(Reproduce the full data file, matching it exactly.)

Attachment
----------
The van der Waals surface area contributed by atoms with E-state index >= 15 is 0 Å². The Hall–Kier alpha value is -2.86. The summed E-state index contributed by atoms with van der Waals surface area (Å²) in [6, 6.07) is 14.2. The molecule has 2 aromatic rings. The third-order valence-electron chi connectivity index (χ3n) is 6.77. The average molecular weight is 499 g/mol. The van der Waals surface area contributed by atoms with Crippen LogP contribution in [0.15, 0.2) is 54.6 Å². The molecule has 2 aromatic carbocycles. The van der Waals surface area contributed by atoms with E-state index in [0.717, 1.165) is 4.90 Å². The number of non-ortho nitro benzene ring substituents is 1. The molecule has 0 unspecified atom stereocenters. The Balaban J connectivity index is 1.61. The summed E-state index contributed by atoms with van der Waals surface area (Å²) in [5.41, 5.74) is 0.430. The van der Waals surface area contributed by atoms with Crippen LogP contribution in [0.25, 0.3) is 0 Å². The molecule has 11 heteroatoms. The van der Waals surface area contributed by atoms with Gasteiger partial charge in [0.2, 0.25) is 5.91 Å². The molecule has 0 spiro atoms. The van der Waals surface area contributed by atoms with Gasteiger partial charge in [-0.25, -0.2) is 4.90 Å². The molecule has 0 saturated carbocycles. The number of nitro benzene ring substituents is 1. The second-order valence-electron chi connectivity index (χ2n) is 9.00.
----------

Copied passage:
The van der Waals surface area contributed by atoms with E-state index >= 15 is 0 Å². The Hall–Kier alpha value is -2.86. The summed E-state index contributed by atoms with van der Waals surface area (Å²) in [6, 6.07) is 14.2. The molecule has 2 aromatic rings. The third-order valence-electron chi connectivity index (χ3n) is 6.77. The average molecular weight is 499 g/mol. The van der Waals surface area contributed by atoms with Crippen LogP contribution in [0.15, 0.2) is 54.6 Å². The molecule has 2 aromatic carbocycles. The van der Waals surface area contributed by atoms with E-state index in [0.717, 1.165) is 4.90 Å². The number of non-ortho nitro benzene ring substituents is 1. The molecule has 0 unspecified atom stereocenters. The Balaban J connectivity index is 1.61. The summed E-state index contributed by atoms with van der Waals surface area (Å²) in [5.41, 5.74) is 0.430. The van der Waals surface area contributed by atoms with Crippen LogP contribution in [0.25, 0.3) is 0 Å². The molecule has 11 heteroatoms. The van der Waals surface area contributed by atoms with Gasteiger partial charge in [0.2, 0.25) is 5.91 Å². The molecule has 0 spiro atoms. The van der Waals surface area contributed by atoms with Gasteiger partial charge in [-0.25, -0.2) is 4.90 Å². The molecule has 0 saturated carbocycles. The number of nitro benzene ring substituents is 1. The second-order valence-electron chi connectivity index (χ2n) is 9.00.